Does Hot Sauce Go Bad?

| Last Updated: September 5, 2019 |

If you’re a chilihead, it’s likely you’ve got a cupboard full of hot sauces. Some are your staples, some may be gifts, and others may have been chance buys to test the flavor. It’s those last two where the question “Does hot sauce go bad?” comes into play. It’s for those hot sauces that may have been sitting around for a while, or those mild and hot Taco Bell packets that were stuck in the back of a shelf for future use. Oh yes, we all horde.

So does hot sauce go bad? Depends on your definition of “bad” really.

It’s all about the ingredients.

Chili peppers and vinegar, the main ingredients of most hot sauces, are both well-known as preserving agents. The high acid in vinegar and the capsaicin in chili peppers both keep bacteria at bay. So you’re likely not going to get sick from a few drops from an older opened bottle of hot sauce.

But let’s talk about added ingredients. The fancier your hot sauce gets, the more chance there’s something that can potentially turn. If you’ve got a hot sauce with hints of apricot, pear, or other fruits or vegetables, then it needs to be refrigerated after opening as a precaution. The same is true for hot sauces featuring mixes of mustards or other condiments. The more diluted the hot sauce becomes, the more you need to be careful.

How long are we talking for an opened bottle?

As long as you follow storage directions on your bottle of hot sauce, an opened bottle should keep easily for 3 years. Unopened bottles can be longer. But that’s not to say the taste will be the same as it was when you first opened it. Over time, the flavors will change as ingredients lose their flavor potency. Shaking the bottle up may help bring some of the flavors back to life, but overall expect a different taste. It may even be hotter than before as the chili peppers in the hot sauce age.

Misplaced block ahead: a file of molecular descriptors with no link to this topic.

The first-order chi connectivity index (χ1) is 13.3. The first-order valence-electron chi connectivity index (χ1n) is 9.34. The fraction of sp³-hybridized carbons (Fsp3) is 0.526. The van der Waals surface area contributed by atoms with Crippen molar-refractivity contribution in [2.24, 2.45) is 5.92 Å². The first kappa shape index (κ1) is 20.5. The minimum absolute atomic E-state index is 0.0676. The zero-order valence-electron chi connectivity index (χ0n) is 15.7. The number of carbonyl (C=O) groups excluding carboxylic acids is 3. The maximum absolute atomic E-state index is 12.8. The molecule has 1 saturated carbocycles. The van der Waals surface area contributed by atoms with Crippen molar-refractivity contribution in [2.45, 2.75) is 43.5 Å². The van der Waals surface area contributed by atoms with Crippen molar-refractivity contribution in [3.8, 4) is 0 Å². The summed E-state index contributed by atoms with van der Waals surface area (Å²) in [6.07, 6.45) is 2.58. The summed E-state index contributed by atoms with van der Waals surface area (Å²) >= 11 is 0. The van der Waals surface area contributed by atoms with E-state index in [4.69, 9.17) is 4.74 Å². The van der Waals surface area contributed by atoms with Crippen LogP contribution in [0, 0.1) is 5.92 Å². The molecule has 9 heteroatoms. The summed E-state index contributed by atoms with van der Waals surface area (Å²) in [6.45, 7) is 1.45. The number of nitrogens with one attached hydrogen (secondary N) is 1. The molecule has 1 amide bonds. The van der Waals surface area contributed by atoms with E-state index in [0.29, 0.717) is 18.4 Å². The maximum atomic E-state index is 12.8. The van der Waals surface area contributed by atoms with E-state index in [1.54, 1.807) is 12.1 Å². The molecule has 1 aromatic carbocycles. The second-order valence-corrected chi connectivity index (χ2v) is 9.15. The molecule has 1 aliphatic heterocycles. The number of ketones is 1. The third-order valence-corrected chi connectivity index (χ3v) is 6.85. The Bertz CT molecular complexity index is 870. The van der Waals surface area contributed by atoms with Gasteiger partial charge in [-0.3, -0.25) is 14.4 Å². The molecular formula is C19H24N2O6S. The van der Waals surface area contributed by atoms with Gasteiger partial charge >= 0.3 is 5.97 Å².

One aspect of the bottle to be careful of is the cap. The crusting that happens around the cap can build bacteria over time. So it’s best to clean caps thoroughly if you expect to hold onto a bottle for more than a few months.

My hot sauce changed color. Is it bad?

Not necessarily. Again, this comes down to the ingredients in the bottle. Chili peppers themselves darken over time, and that’s some of what you may see. Other ingredients, too, darken over time, like mustards. That doesn’t mean they’re bad. Again, you may find the taste to be different from how you remember it, likely hotter.

What should I do if I’m in doubt about whether a hot sauce has turned?

Most hot sauce bottles are just a few bucks, so when in doubt – pitch it! Simple as that. It may be better in the long run anyway because of the flavor changes mentioned above.

Also read the bottle. Most hot sauces don’t contain “Use by” expiration dates, but if they need to be refrigerated, it’ll be mentioned. If you’ve had an opened bottle in the cupboard for years that should have been refrigerated, it’s time to chuck it.

If your bottle contains an expiration date and you’re beyond it,  it’s best to pitch it as well. There’s definitely a chance that the hot sauce is still fine to eat. Those expiration dates typically have to do with the lessening of the overall flavor, but it’s better to be safe than sorry.

Matt Bray

Matt Bray

Chief Chilihead at Cindermint
Founder of PepperScale and Cindermint LLC. Sucker for a good scotch bonnet. Spicy food super-fan. Current fiery fascination: Datil hot sauces.

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